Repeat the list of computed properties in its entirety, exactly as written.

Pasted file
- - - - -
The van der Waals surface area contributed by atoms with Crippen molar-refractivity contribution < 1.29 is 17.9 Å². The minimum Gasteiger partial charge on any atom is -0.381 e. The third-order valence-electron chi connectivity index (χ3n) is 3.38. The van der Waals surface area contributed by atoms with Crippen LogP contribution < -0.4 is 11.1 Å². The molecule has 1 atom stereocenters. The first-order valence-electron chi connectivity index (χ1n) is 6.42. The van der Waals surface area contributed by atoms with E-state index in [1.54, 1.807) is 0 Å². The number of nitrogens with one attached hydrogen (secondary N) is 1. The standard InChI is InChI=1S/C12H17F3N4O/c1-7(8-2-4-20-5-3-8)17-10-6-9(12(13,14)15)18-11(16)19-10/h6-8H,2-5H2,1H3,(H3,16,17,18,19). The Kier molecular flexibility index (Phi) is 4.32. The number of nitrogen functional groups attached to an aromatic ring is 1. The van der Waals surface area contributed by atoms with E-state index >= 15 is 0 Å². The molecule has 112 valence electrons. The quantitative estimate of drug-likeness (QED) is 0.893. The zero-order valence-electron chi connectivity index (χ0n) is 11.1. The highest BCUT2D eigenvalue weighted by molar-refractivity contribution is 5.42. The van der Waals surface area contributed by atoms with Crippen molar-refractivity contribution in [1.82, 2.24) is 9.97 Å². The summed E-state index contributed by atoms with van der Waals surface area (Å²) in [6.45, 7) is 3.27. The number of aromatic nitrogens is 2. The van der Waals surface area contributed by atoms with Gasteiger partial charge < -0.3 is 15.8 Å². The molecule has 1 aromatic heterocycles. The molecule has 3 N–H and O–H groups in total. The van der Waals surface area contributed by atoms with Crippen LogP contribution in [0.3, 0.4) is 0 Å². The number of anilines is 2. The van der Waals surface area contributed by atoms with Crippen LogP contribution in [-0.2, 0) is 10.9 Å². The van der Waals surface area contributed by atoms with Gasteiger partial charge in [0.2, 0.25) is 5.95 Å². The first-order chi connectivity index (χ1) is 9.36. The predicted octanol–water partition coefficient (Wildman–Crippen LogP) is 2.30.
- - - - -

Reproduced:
The van der Waals surface area contributed by atoms with Crippen molar-refractivity contribution < 1.29 is 17.9 Å². The minimum Gasteiger partial charge on any atom is -0.381 e. The third-order valence-electron chi connectivity index (χ3n) is 3.38. The van der Waals surface area contributed by atoms with Crippen LogP contribution < -0.4 is 11.1 Å². The molecule has 1 atom stereocenters. The first-order valence-electron chi connectivity index (χ1n) is 6.42. The van der Waals surface area contributed by atoms with E-state index in [1.54, 1.807) is 0 Å². The number of nitrogens with one attached hydrogen (secondary N) is 1. The standard InChI is InChI=1S/C12H17F3N4O/c1-7(8-2-4-20-5-3-8)17-10-6-9(12(13,14)15)18-11(16)19-10/h6-8H,2-5H2,1H3,(H3,16,17,18,19). The Kier molecular flexibility index (Phi) is 4.32. The number of nitrogen functional groups attached to an aromatic ring is 1. The van der Waals surface area contributed by atoms with E-state index >= 15 is 0 Å². The molecule has 112 valence electrons. The quantitative estimate of drug-likeness (QED) is 0.893. The zero-order valence-electron chi connectivity index (χ0n) is 11.1. The highest BCUT2D eigenvalue weighted by molar-refractivity contribution is 5.42. The van der Waals surface area contributed by atoms with Crippen molar-refractivity contribution in [1.82, 2.24) is 9.97 Å². The summed E-state index contributed by atoms with van der Waals surface area (Å²) in [6.45, 7) is 3.27. The number of aromatic nitrogens is 2. The van der Waals surface area contributed by atoms with Gasteiger partial charge < -0.3 is 15.8 Å². The molecule has 1 aromatic heterocycles. The molecule has 3 N–H and O–H groups in total. The van der Waals surface area contributed by atoms with Crippen LogP contribution in [0.3, 0.4) is 0 Å². The number of anilines is 2. The van der Waals surface area contributed by atoms with Crippen LogP contribution in [-0.2, 0) is 10.9 Å². The van der Waals surface area contributed by atoms with Gasteiger partial charge in [0.2, 0.25) is 5.95 Å². The first-order chi connectivity index (χ1) is 9.36. The predicted octanol–water partition coefficient (Wildman–Crippen LogP) is 2.30.